Since overcoming my dread of flying two years ago (read about that here if you like) I’ve been hopping on and off aeroplanes like they’re skateboards. My latest get-away was three days in Prague. Accompanied by three of my mates.
Travel brochures here in Britain cannot gush enough about the place: Stunning Prague this. Mesmerising Prague that. And when I told my neighbours I was going…
“Oh. You’ll love it. It’s the new Paris, you know. An interesting city, isn’t it honey?”.
I don’t speak to those neighbours much any more!
£300 or so and three days of my life I can never get back. Why oh why did I choose Prague? With the help of that unhelpful thing we call hindsight, I now know that Prague for me is about as interesting as Hilary Clinton’s lingerie draw.
First thing that hits you when you get there… the prices!
On arrival at Prague’s international airport my mouth refused to utter those customary words it always utters whenever I land somewhere: “We made it boys. We’re here”. Instead, out flew something else:
I had spotted the coffee prices.
Yes, it’s an airport. They charge more for things. We all know these airports like to claw back what they lose on the duty-frees. And I understand that the money for all those metal detectors has to come from somewhere – they must cost a bomb (excuse me… can’t be cheap). But almost three quid for a coffee?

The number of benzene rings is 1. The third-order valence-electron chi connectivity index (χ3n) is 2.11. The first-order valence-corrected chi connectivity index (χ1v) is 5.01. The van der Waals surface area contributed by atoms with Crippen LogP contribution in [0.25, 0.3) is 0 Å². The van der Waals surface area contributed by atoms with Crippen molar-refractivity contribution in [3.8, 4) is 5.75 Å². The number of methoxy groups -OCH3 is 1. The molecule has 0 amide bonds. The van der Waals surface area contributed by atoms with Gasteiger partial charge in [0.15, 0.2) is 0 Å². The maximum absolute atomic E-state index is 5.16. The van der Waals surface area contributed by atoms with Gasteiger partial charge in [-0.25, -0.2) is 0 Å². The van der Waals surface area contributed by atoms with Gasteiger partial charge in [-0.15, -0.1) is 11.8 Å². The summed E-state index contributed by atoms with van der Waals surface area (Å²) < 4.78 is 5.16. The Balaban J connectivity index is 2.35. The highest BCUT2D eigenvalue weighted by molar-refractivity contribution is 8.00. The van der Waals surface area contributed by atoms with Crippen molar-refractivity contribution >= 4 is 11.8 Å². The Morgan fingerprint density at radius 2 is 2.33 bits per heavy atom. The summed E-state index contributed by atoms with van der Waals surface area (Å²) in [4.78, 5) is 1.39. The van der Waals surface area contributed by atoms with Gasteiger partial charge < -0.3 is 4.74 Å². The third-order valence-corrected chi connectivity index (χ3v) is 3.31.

I would soon see, however, that our wallets would be assaulted on a much larger scale once we’d checked into our hotel several kilometres away and ambled into the city centre. These airport prices would seem like bargains of the century in comparison!
And so it was, that over the next three days, each time any of us declared it to be coffee time, eight British eyeballs immediately got to work scanning our surroundings for a sign that looked like it had an aeroplane on it. Once we agreed that one did, we gazed at it, computed what it said, then affirmed that all four amigos were up for the trek:
“Airport – 7 kilometres that way. We’re all for coffee then? So who’s walking in front this time?”